I am currently working as a teaching assistant for several courses in STEM in the US at the college level.
During the past two semesters since Covid19 started, I have noticed that whenever a deadline is approaching, on or close to the day of the deadline, a student will inevitably email the instructors (including the TAs) an email requesting deadline extension due to the loss of a relative, which in turn has affected their mental states ("feeling stressed or depressed").
Note that the death of a relative is a common but not the only scenario. We had another student who claimed to test positive for Covid on the due day, but curiously only requested a 48 hour extension to a deadline...While other students simply said something about being stressed out (by jobs, by other courses) and then immediately followed up with some suggested due dates which we should accommodate for the student (or the entire class).
In all these cases, the student has not obtained a doctor's note, which is the appropriate/standard way of requesting for extension. There has been no change to this policy since Covid.
Since we need to approve the extensions and quickly, these sorts of emails always put us in a very tricky situation:
- it seems inappropriate to question about whether if a death has actually occurred, how the person is related to the student, or when it has occurred. We just take these claims to be true despite the scant details.
- since the situation affects a relative, but not the student him/herself, therefore, this situation is often not distressful enough to have a formal doctor's note, i.e., serious depression or disability. So we would seem rude to send the student to go through this formal and often lengthy process, especially at a time where reaching a doctor is probably inconvenient for many.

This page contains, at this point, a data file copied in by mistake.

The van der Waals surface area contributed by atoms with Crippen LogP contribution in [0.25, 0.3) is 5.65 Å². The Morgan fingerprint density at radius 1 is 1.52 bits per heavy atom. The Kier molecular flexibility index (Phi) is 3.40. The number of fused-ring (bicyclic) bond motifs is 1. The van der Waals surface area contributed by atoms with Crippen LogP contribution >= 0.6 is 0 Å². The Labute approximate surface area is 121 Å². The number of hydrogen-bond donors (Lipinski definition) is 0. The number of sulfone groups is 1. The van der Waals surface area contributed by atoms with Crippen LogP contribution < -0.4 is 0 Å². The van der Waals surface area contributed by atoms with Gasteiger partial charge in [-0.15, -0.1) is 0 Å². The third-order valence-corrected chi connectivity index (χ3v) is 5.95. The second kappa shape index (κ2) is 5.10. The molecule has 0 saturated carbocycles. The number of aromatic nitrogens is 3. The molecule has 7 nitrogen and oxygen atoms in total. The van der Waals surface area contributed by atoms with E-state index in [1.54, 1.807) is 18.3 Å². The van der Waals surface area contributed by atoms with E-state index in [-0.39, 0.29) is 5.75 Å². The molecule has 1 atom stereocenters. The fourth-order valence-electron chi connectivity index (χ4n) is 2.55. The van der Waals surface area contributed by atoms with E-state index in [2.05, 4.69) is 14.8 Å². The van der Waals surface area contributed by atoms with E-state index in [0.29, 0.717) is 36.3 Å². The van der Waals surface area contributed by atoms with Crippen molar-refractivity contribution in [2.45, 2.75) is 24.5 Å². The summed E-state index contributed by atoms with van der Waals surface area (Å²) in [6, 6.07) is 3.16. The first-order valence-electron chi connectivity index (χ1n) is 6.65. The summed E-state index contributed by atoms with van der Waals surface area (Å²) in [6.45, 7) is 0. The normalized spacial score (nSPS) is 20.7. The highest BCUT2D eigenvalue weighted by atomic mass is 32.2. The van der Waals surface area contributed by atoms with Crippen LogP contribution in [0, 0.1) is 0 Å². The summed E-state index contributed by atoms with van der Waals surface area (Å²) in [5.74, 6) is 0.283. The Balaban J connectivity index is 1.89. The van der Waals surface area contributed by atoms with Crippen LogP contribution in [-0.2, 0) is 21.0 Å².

I am not sure what is the most appropriate way of dealing with these situation. And I have to stress we have not had this issue before Covid (I've been doing this for years). But this year we're dealing with this on a biweekly basis.
Can experienced instructors chime in on how we can be considerate to the student's personal lives while also hold on to our standards and be vigilant with academic dishonesty?
Should we just let these things go?
Thanks all for the replies, here is a follow up:
it is multiple students, at the beginning of the year it would be 3-4 students per course, but now I guess when the semesters are heating up, its up to 8 - 12 students (for the two courses combined).
it is different students. With about 3 "recurring" students this semester. I haven't paid too much attention to their names.
the problem here are not the medical concerns or emotional stress, but the lack of formal certificate or a proof. We have been giving these extensions like freebies throughout the semester(s) but the assignments now have more weights and we want to be vigilant.
one of the course is my PI's course and I'm sort of the main contact person and we have been conducting this course for many years. The other course I'm the "lead" TA, so again I oversee a lot of these issues. The impact ultimately hits the TAs, as we need to account for all these asynchronous extensions/grading/accommodations.
For one of the course, we have a "we will aggregate the skipped assignment in your exam" policy. Students know this. The reason why they are requesting extension is because they do not want it to be aggregated. The other course we have been giving them 1 time extensions (even though its not in the course policy) and at least one student is requesting extension after the 1 time extension has been used.